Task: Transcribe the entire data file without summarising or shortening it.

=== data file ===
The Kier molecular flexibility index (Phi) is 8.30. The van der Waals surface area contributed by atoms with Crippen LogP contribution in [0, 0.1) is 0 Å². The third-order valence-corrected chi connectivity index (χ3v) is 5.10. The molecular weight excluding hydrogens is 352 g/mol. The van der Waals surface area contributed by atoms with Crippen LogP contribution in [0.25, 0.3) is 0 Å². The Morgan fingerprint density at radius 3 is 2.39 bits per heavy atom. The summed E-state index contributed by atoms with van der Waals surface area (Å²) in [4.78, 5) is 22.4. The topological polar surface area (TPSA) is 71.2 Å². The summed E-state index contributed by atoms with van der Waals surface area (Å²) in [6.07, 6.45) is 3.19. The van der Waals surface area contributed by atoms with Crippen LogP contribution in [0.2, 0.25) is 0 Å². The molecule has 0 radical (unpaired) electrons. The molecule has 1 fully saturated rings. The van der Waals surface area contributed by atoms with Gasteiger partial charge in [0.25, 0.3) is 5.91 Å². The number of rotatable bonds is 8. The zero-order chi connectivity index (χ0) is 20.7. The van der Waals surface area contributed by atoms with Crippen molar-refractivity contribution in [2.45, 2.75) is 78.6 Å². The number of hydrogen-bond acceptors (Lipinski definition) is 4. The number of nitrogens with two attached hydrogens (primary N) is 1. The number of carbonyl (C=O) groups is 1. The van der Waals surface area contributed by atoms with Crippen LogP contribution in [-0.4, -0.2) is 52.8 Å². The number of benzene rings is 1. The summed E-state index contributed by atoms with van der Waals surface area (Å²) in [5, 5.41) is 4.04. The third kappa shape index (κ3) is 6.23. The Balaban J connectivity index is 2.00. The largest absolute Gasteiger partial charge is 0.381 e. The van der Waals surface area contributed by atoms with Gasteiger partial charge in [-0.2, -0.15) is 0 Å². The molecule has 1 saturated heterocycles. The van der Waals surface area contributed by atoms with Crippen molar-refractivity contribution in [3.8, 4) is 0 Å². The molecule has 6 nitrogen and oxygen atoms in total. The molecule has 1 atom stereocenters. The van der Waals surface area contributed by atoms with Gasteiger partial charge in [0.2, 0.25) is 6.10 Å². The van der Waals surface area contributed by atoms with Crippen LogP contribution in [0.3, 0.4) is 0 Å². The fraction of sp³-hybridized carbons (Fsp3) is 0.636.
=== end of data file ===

The Kier molecular flexibility index (Phi) is 8.30. The van der Waals surface area contributed by atoms with Crippen LogP contribution in [0, 0.1) is 0 Å². The third-order valence-corrected chi connectivity index (χ3v) is 5.10. The molecular weight excluding hydrogens is 352 g/mol. The van der Waals surface area contributed by atoms with Crippen LogP contribution in [0.25, 0.3) is 0 Å². The Morgan fingerprint density at radius 3 is 2.39 bits per heavy atom. The summed E-state index contributed by atoms with van der Waals surface area (Å²) in [4.78, 5) is 22.4. The topological polar surface area (TPSA) is 71.2 Å². The summed E-state index contributed by atoms with van der Waals surface area (Å²) in [6.07, 6.45) is 3.19. The van der Waals surface area contributed by atoms with Crippen LogP contribution in [0.2, 0.25) is 0 Å². The molecule has 0 radical (unpaired) electrons. The molecule has 1 fully saturated rings. The van der Waals surface area contributed by atoms with Gasteiger partial charge in [0.25, 0.3) is 5.91 Å². The number of rotatable bonds is 8. The zero-order chi connectivity index (χ0) is 20.7. The van der Waals surface area contributed by atoms with Crippen molar-refractivity contribution in [2.45, 2.75) is 78.6 Å². The number of hydrogen-bond acceptors (Lipinski definition) is 4. The number of nitrogens with two attached hydrogens (primary N) is 1. The number of carbonyl (C=O) groups is 1. The van der Waals surface area contributed by atoms with Crippen LogP contribution in [-0.4, -0.2) is 52.8 Å². The number of benzene rings is 1. The summed E-state index contributed by atoms with van der Waals surface area (Å²) in [5, 5.41) is 4.04. The third kappa shape index (κ3) is 6.23. The Balaban J connectivity index is 2.00. The largest absolute Gasteiger partial charge is 0.381 e. The van der Waals surface area contributed by atoms with Gasteiger partial charge in [-0.2, -0.15) is 0 Å². The molecule has 1 saturated heterocycles. The van der Waals surface area contributed by atoms with Crippen molar-refractivity contribution in [3.8, 4) is 0 Å². The molecule has 6 nitrogen and oxygen atoms in total. The molecule has 1 atom stereocenters. The van der Waals surface area contributed by atoms with Gasteiger partial charge in [0.2, 0.25) is 6.10 Å². The van der Waals surface area contributed by atoms with Crippen LogP contribution in [0.3, 0.4) is 0 Å². The fraction of sp³-hybridized carbons (Fsp3) is 0.636.